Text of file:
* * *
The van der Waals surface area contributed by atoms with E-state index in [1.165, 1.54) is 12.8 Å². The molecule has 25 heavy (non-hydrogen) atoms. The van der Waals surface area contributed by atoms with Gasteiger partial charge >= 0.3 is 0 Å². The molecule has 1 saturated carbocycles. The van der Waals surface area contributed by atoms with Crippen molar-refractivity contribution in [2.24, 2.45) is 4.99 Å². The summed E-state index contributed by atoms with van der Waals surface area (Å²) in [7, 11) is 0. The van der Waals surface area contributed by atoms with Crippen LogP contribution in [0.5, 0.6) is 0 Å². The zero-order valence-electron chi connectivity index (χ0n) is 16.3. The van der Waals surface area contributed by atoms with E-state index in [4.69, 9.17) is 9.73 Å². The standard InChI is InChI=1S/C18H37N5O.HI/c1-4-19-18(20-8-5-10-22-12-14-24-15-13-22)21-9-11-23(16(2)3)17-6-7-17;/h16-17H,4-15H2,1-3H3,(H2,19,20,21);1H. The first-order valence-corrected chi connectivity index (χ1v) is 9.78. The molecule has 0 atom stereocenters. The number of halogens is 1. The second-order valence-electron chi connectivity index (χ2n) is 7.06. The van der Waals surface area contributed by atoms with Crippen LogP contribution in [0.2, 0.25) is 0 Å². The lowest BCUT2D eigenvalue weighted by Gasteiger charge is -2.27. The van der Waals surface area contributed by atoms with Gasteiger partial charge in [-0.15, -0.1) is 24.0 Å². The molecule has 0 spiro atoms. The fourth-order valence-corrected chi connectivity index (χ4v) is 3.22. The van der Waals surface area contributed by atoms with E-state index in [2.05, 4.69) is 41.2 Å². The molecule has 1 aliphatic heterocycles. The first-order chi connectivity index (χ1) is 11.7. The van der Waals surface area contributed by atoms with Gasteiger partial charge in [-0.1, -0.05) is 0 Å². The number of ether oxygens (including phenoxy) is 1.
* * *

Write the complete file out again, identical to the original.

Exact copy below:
The van der Waals surface area contributed by atoms with E-state index in [1.165, 1.54) is 12.8 Å². The molecule has 25 heavy (non-hydrogen) atoms. The van der Waals surface area contributed by atoms with Gasteiger partial charge >= 0.3 is 0 Å². The molecule has 1 saturated carbocycles. The van der Waals surface area contributed by atoms with Crippen molar-refractivity contribution in [2.24, 2.45) is 4.99 Å². The summed E-state index contributed by atoms with van der Waals surface area (Å²) in [7, 11) is 0. The van der Waals surface area contributed by atoms with Crippen LogP contribution in [0.5, 0.6) is 0 Å². The zero-order valence-electron chi connectivity index (χ0n) is 16.3. The van der Waals surface area contributed by atoms with E-state index in [4.69, 9.17) is 9.73 Å². The standard InChI is InChI=1S/C18H37N5O.HI/c1-4-19-18(20-8-5-10-22-12-14-24-15-13-22)21-9-11-23(16(2)3)17-6-7-17;/h16-17H,4-15H2,1-3H3,(H2,19,20,21);1H. The first-order valence-corrected chi connectivity index (χ1v) is 9.78. The molecule has 0 atom stereocenters. The number of halogens is 1. The second-order valence-electron chi connectivity index (χ2n) is 7.06. The van der Waals surface area contributed by atoms with Crippen LogP contribution in [0.2, 0.25) is 0 Å². The lowest BCUT2D eigenvalue weighted by Gasteiger charge is -2.27. The van der Waals surface area contributed by atoms with Gasteiger partial charge in [-0.15, -0.1) is 24.0 Å². The molecule has 0 spiro atoms. The fourth-order valence-corrected chi connectivity index (χ4v) is 3.22. The van der Waals surface area contributed by atoms with E-state index in [2.05, 4.69) is 41.2 Å². The molecule has 1 aliphatic heterocycles. The first-order chi connectivity index (χ1) is 11.7. The van der Waals surface area contributed by atoms with Gasteiger partial charge in [-0.1, -0.05) is 0 Å². The number of ether oxygens (including phenoxy) is 1.